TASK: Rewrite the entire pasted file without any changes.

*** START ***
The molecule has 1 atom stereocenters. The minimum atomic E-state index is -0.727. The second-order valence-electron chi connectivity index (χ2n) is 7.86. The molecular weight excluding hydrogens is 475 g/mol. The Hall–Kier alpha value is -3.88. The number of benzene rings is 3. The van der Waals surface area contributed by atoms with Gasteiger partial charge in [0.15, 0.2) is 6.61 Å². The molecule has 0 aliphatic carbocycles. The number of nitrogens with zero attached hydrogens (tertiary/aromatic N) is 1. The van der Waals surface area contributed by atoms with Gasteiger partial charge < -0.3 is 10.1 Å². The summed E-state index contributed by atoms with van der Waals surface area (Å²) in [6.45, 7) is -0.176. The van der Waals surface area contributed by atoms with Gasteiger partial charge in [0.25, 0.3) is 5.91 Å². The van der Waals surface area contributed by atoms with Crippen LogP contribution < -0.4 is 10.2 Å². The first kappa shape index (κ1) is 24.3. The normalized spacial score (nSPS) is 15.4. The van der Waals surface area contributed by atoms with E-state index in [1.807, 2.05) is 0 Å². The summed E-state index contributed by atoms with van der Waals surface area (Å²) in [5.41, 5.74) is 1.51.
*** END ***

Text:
The molecule has 1 atom stereocenters. The minimum atomic E-state index is -0.727. The second-order valence-electron chi connectivity index (χ2n) is 7.86. The molecular weight excluding hydrogens is 475 g/mol. The Hall–Kier alpha value is -3.88. The number of benzene rings is 3. The van der Waals surface area contributed by atoms with Gasteiger partial charge in [0.15, 0.2) is 6.61 Å². The molecule has 0 aliphatic carbocycles. The number of nitrogens with zero attached hydrogens (tertiary/aromatic N) is 1. The van der Waals surface area contributed by atoms with Gasteiger partial charge < -0.3 is 10.1 Å². The summed E-state index contributed by atoms with van der Waals surface area (Å²) in [6.45, 7) is -0.176. The van der Waals surface area contributed by atoms with Gasteiger partial charge in [0.25, 0.3) is 5.91 Å². The van der Waals surface area contributed by atoms with Crippen LogP contribution < -0.4 is 10.2 Å². The first kappa shape index (κ1) is 24.3. The normalized spacial score (nSPS) is 15.4. The van der Waals surface area contributed by atoms with E-state index in [1.807, 2.05) is 0 Å². The summed E-state index contributed by atoms with van der Waals surface area (Å²) in [5.41, 5.74) is 1.51.